Newark Star-Ledger

July 26, 1974

By Mike Weber

Lajterman 40-yd, FG lifts Stars

Bell bows, 17-15: ex-MSC booter scores at 11:48

PHILADELPHIA - Three days ago, Moses Lajterman was a yogurt salesman. This morning he is a hero.

Such are the fortunes of pro-football, WFL style.

Lajterman, who signed a one-game contract with the Stars yesterday, kicked a 40-yard field goal last night with 11:48 left in the game to give New York an incredible 17-15 victory over the Philadelphia Bell.

But that unlikely tale did not end the script which was written for this drama. A WFL record crowd of 64,719 at JFK Stadium saw the Bell miss two chances for a winning field goal, both in the final 2:18.

"I never thought they'd miss two like that," said exhausted Stars' coach Babe Parilli.

"I was hoping my kick would be the winner," said Lajterman who only last year was a kicker for Clary Anderson's Montclair State team.

The Bell did miss, first Jack Simcsak on a 36-yarder with 2:18 to go, then George Chatlos on a 26-yarder with a second showing.

The victory gave the Stars a 1-2 record and dropped the Bell to 1-2. What it drained from each emotionally will not be known for some time.

Lajterman was contacted by Parilli Monday night when regular placekicker Pete Rajecki had not recovered from bruised ribs sustained last week against Birmingham.

"I asked my boss for a leave of absence," said Lajterman. "He told me it was either (the company) or pro football. Heck, there was no choice. I've wanted a shot at pro ball all my life."

And he made his first shot a winning one by the narrowest of margins.

Lajterman's kick climaxed a 12-play, 80-yard drive which spanned the final period. Lajterman would try a kick at a distance from which he had missed regularly in pre-game warm-ups. Nonetheless, he was confident.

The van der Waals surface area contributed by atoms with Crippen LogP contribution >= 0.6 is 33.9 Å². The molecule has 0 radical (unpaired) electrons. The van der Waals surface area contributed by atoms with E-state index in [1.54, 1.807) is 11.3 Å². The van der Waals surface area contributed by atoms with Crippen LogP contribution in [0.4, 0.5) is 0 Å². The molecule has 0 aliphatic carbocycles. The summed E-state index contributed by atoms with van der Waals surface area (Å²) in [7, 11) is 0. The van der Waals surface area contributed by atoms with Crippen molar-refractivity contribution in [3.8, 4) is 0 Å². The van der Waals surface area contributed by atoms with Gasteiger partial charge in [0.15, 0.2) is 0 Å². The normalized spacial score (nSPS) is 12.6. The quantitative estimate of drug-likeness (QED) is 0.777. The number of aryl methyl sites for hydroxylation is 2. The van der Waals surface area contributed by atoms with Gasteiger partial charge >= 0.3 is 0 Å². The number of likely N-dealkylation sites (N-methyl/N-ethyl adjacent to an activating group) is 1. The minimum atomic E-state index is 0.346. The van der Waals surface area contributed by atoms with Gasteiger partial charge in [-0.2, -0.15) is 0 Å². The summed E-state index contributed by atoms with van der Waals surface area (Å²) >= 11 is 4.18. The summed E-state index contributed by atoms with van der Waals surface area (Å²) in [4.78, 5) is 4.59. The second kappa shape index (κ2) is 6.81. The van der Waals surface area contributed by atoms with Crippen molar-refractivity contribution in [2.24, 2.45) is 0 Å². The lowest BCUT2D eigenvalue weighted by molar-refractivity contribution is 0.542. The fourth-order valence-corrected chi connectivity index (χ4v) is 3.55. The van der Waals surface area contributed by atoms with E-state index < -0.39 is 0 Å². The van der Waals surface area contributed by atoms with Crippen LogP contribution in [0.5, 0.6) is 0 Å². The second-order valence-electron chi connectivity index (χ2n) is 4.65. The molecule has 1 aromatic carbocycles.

"I kicked a 47-yarder in college," he said. "But I never had a chance to win a game. This was really something. The crowd didn't bother me - in fact, it made the adrenalin start pumping."

The center snap was poor, but Lajterman managed to kick the ball clean. It was online but its distance was in doubt until it dropped over the bar with only a yard to spare.

"I didn't care how long it was," said Lajterman. "Just so it was long enough.

The Stars had battled from behind through most of the game, starting late in the first period.

Philly quarterback King Corcoran engineered an 89 yard, five play drive, begun when Bill Craven intercepted a Tom Sherman pass. Corcoran kept the drive alive by connecting with Don Shanklin on a 52-yard pass play which moved the ball to the 27. Two plays later, his play-action pass found Claude Watts all alone for a 16-yard score.

The Stars contributed to the Bell's successful action point, going offsides three straight times before Corcoran carried across from the half-yard line.

The Stars came back when the ball began bouncing their way...literally.

Free safety Lou Angelo intercepted the first of two passes to set up the Stars on their own 15. Shortly after, Sherman hit Al Young with a 29-yard pass, then aimed for Dave Richards down the right sidelines, Philly safety Ed Hayes deflected the ball but Richards caught it on the rebound and carried to the one.

Richards carried over two plays later, the Stars missed the action point and trailed, 8-7. That was taken care of quickly.

Lajterman unintentionally kicked off short, the ball coming down on the Bell's 39, where Alan Thompson fumbled and Larry Shears recovered for New York.

The Stars moved into the end zone in eight plays although George Sauer's apparent 16-yard TD catch was nullified when Matt Herkenhoff went offside. No matter. Sherman threw 20 yards to Young on the next play and Bob Gladieux later punched in from the one.

Philly went back on top in the third quarter, Corcoran completing a 52-yard drive in six plays. Faced with a third-and-four from the 29, he avoided a hard rush and connected with Shanklin on the 10. The next play was for the score, LeVell Hill on the receiving end.

Lajterman kicked his field goal early in the final period and later the real drama began. From their 45, the Bell marched, giving Simcsak, from Highland Park, N.J., his shot. It missed, wide right.

The Stars failed to run out the clock, punting the ball away with 52 seconds left.

Corcoran passes to Hill for 10 Shanklin for Linzy Cole for 21, Seven seconds left...the clock running as Cole is brought down, inbounds, at the seven.

Inexplicably the clock is stopped with four seconds remaining...Corcoran throws out of bounds to stop the clock again for a field goal try. The Stars are offsides...the ball is moved up...placed...kicked by Chatlos...missed.

And the hero is Moses Lajterman, who earlier this year failed in a tryout with the Bell.

"My heart was beating fast," said Lajterman. "I wanted it to miss."

It had to miss. After all, how often do yogurt salesmen get to be football heroes?